Effect of plant age on chamomile (Matricaria chamomilla L.) flower yield, essential oil content and composition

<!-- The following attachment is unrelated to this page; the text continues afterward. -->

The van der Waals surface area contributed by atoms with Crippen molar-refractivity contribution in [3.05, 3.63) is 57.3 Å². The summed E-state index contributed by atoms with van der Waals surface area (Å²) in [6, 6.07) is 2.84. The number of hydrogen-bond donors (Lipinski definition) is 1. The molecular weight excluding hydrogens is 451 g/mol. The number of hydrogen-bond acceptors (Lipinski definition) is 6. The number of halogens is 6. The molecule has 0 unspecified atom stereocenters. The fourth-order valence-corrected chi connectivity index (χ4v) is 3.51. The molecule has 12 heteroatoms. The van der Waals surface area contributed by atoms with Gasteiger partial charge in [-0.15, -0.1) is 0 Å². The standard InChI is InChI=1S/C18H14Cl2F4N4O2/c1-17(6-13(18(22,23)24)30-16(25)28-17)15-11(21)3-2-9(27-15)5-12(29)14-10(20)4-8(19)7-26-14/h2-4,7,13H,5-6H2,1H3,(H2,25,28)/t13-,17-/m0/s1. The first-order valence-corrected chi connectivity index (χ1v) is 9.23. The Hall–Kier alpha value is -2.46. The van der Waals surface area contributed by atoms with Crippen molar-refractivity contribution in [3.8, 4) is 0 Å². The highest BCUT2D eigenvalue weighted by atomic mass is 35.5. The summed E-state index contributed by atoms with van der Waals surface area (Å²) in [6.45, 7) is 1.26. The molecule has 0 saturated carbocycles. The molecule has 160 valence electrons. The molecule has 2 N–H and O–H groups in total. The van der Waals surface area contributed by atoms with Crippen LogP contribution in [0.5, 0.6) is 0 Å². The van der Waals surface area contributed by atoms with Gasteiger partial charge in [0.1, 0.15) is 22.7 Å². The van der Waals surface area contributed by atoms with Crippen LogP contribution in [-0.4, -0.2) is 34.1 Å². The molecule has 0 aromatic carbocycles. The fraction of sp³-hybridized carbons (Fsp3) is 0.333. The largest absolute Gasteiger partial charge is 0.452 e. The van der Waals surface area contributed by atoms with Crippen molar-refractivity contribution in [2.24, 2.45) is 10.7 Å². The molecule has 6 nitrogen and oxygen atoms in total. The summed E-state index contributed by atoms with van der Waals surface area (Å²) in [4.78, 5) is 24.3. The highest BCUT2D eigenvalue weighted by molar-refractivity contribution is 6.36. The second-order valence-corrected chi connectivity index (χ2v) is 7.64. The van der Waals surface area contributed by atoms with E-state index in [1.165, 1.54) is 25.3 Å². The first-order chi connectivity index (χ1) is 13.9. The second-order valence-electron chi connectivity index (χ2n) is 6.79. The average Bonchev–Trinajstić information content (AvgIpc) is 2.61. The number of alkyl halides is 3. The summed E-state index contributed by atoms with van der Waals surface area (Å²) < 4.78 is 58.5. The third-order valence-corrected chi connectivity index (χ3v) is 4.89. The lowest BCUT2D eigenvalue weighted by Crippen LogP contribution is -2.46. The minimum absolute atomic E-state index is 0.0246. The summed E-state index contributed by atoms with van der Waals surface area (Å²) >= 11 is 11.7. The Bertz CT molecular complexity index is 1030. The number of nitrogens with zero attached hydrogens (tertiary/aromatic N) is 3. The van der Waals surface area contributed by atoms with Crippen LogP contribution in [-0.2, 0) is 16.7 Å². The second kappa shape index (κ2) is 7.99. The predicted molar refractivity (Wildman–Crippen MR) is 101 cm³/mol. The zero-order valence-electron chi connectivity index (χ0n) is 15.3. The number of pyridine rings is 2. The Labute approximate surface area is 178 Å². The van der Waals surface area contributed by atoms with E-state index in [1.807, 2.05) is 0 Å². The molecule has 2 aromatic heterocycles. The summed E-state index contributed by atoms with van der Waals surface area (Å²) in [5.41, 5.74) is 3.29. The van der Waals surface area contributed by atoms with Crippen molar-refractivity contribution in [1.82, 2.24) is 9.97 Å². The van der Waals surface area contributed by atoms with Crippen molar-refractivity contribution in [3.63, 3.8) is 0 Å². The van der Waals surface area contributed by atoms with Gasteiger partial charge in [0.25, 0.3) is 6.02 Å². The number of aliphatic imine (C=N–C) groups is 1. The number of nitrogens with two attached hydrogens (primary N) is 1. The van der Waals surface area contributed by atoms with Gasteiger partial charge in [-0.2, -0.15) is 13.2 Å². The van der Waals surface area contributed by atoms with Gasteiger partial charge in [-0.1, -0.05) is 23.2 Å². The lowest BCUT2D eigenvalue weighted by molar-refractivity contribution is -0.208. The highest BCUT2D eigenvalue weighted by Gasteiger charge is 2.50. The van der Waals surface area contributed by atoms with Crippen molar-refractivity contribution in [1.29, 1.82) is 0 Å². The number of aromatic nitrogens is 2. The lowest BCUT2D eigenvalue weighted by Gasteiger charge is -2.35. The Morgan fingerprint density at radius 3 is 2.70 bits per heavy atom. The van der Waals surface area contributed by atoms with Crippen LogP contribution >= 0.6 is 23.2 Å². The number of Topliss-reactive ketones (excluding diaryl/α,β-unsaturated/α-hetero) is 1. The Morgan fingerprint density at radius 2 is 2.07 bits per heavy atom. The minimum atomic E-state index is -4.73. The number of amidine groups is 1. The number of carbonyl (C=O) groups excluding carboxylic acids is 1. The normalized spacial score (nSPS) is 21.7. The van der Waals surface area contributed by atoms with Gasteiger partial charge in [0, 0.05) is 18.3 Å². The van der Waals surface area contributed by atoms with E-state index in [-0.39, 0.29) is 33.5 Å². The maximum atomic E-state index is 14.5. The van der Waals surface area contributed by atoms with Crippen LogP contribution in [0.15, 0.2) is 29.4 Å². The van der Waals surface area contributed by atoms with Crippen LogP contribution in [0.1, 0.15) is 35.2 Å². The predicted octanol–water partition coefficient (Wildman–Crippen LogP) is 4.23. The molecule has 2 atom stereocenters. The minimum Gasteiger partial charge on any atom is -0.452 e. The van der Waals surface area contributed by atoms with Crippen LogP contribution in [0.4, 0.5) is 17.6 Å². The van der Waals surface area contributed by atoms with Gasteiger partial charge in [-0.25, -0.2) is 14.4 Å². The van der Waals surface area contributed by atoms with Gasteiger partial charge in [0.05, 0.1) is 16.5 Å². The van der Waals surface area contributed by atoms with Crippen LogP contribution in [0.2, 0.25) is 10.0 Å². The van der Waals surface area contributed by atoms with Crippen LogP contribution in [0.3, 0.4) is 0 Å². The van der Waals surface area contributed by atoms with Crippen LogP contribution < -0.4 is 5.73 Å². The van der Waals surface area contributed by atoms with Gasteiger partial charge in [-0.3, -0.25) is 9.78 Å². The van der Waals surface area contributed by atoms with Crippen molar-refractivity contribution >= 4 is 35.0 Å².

Seeds of a high-oil-yielding strain of M. chamomilla [Chamomilla recutita] were sown in a nursery and the seedlings were planted in the field 4 weeks after germination. Four rates each of P (0, 40, 80 and 120 kg P2O5/ha) and N (0, 50, 100 and 150 kg/ha) were applied in various combinations. Flower harvesting began when 50% of the plants were in flower (78 days after planting) and continued at 2-week intervals for 98 days, giving 8 harvest dates. Only flower heads with more than 40% open tubular florets were harvested. Data are presented on dry flower yield, essential oil yield per unit DW of extracted flowers and per 4-m² plot, and oil composition (% chamazulene, isabolol, cis-spiroether, bisabololoxide A and bisabololoxide B). Flower yield rose with increasing plant age; it reached a maximum 134 days after planting and thereafter decreased. The essential oil content/unit DW decreased significantly with advancing plant age, but was always greater than 0.6%. Oil composition differed significantly with plant age; chamazulene and isabolol contents were high and those of bisabololoxides low up to 134 days after planting.